Teenager Adrien Locatelli from the French city of Grenoble translated the names of Jewish characters from the book of Genesis in the Bible and the entire 13th chapter of the Koran, the Surah Ar-Ra'd, into DNA code, all the while asking himself: “Is it even possible to do this?”
Locatelli switched every Hebrew character in the Book of Genesis with DNA code, made up of the letters “ACGT.” He did, however, exclude the certain passages he considered “controversial.”
Using an online tool, the teenage biohacker was able to translate the nucleotide (building blocks of DNA and RNA) information into protein sequences which he then injected into each of his thighs.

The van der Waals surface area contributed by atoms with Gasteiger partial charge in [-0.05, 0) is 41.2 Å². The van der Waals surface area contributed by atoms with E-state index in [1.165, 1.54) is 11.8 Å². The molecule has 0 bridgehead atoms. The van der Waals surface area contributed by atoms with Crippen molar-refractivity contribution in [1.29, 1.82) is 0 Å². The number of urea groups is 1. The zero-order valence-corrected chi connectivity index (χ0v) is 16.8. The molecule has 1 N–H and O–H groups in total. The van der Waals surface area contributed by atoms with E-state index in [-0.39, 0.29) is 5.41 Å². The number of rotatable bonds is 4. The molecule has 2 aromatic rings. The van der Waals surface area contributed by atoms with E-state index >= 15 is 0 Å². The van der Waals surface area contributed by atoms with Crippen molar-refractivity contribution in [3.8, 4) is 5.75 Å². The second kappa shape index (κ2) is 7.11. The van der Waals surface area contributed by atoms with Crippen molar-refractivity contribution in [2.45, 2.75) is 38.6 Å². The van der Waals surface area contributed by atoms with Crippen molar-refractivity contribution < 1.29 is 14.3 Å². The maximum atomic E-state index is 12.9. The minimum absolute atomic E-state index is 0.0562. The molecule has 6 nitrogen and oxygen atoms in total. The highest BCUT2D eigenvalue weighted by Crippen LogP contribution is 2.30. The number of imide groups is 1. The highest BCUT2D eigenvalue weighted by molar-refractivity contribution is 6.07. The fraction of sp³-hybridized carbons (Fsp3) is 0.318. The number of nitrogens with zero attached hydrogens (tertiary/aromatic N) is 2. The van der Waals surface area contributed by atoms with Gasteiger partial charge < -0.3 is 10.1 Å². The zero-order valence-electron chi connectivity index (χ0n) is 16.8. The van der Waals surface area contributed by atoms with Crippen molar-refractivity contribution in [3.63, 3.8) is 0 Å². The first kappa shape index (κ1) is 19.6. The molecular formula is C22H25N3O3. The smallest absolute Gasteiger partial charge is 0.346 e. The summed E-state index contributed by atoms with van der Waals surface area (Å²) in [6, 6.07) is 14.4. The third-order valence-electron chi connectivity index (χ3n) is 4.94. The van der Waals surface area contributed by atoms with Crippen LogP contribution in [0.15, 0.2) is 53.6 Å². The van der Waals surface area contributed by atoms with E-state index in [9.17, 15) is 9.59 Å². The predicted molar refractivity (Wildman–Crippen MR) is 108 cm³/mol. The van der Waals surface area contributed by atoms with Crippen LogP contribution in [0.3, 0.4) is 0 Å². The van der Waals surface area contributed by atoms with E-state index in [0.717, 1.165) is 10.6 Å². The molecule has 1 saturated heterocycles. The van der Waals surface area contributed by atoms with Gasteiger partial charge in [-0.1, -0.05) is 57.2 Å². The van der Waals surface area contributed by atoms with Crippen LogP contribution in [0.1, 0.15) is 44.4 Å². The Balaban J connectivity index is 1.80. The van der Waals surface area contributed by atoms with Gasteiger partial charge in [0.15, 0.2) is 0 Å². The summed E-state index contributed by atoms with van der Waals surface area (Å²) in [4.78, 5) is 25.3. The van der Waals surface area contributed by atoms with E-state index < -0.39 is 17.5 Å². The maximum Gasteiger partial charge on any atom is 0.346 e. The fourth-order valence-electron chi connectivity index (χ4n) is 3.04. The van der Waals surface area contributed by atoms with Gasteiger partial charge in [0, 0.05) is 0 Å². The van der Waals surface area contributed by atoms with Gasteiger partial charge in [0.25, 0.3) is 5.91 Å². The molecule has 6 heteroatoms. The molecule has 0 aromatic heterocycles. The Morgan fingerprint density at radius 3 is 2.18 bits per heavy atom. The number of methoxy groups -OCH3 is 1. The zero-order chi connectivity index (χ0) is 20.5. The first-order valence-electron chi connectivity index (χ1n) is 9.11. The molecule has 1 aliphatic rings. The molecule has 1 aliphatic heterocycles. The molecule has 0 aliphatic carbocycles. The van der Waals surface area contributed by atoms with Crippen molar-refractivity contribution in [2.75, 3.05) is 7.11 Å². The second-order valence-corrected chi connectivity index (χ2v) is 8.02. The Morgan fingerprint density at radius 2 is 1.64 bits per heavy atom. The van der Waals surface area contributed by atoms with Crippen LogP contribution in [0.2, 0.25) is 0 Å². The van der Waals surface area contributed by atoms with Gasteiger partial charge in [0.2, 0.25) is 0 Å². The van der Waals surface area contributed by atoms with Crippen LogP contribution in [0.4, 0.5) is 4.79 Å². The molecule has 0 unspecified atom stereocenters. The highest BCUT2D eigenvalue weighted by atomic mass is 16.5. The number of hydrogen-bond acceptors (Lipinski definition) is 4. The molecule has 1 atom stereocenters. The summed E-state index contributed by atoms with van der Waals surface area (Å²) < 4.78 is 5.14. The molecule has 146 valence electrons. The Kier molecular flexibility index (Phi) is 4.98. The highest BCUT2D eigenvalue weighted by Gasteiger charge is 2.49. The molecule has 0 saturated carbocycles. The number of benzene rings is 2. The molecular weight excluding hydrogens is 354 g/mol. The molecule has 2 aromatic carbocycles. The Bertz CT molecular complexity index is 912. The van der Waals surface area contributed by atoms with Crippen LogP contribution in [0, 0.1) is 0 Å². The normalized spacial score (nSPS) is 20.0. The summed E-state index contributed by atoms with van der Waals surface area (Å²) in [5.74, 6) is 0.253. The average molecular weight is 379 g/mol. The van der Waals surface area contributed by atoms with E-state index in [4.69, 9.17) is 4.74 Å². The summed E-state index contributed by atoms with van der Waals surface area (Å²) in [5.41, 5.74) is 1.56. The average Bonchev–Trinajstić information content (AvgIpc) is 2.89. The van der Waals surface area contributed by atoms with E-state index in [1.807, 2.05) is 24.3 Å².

The high-school student had no idea what effect injecting the unknown proteins into his body might have in what he claimed it was a one-of-a-kind experiment. He experienced no adverse side-effects apart from a swollen leg, which lasted for several days. It is unclear whether the Bible or the Koran verse proteins induced the swelling.
“Recent studies have shown that any information can be encrypted using DNA and stored in this form. I became the first living thing in which the text is stored. This is very symbolic, even if it does not bear any benefit," Locatelli said in his published research.
Locatelli was widely derided in the online scientific community, which was seemingly bemused as to his methodology and motivation for the utterly bizarre experiment.
Biohacking is experimentation which attempts to improve the qualities or capabilities of living organisms (typically humans) through a variety of techniques including gene editing, technological implants or the use of synthesized drugs.
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